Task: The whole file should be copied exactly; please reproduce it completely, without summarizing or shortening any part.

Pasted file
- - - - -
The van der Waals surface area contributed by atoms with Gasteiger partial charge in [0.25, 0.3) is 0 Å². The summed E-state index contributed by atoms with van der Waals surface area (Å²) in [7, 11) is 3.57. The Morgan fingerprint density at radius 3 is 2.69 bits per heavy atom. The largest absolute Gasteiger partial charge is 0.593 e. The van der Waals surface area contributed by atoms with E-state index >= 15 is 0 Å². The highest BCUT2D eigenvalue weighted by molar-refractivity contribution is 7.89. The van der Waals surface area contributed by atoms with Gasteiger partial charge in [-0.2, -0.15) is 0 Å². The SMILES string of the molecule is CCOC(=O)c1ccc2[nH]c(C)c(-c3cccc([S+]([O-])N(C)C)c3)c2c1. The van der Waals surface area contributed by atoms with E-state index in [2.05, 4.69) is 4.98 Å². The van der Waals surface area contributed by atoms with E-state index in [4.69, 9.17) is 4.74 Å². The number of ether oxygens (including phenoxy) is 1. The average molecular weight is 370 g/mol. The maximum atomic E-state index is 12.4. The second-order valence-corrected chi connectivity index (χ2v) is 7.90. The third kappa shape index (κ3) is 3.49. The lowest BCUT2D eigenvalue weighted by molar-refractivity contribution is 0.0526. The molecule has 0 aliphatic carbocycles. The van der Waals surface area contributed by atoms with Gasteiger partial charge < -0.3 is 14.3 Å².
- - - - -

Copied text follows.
The van der Waals surface area contributed by atoms with Gasteiger partial charge in [0.25, 0.3) is 0 Å². The summed E-state index contributed by atoms with van der Waals surface area (Å²) in [7, 11) is 3.57. The Morgan fingerprint density at radius 3 is 2.69 bits per heavy atom. The largest absolute Gasteiger partial charge is 0.593 e. The van der Waals surface area contributed by atoms with E-state index >= 15 is 0 Å². The highest BCUT2D eigenvalue weighted by molar-refractivity contribution is 7.89. The van der Waals surface area contributed by atoms with Gasteiger partial charge in [-0.2, -0.15) is 0 Å². The SMILES string of the molecule is CCOC(=O)c1ccc2[nH]c(C)c(-c3cccc([S+]([O-])N(C)C)c3)c2c1. The van der Waals surface area contributed by atoms with E-state index in [2.05, 4.69) is 4.98 Å². The van der Waals surface area contributed by atoms with E-state index in [4.69, 9.17) is 4.74 Å². The number of ether oxygens (including phenoxy) is 1. The average molecular weight is 370 g/mol. The maximum atomic E-state index is 12.4. The second-order valence-corrected chi connectivity index (χ2v) is 7.90. The third kappa shape index (κ3) is 3.49. The lowest BCUT2D eigenvalue weighted by molar-refractivity contribution is 0.0526. The molecule has 0 aliphatic carbocycles. The van der Waals surface area contributed by atoms with Gasteiger partial charge < -0.3 is 14.3 Å².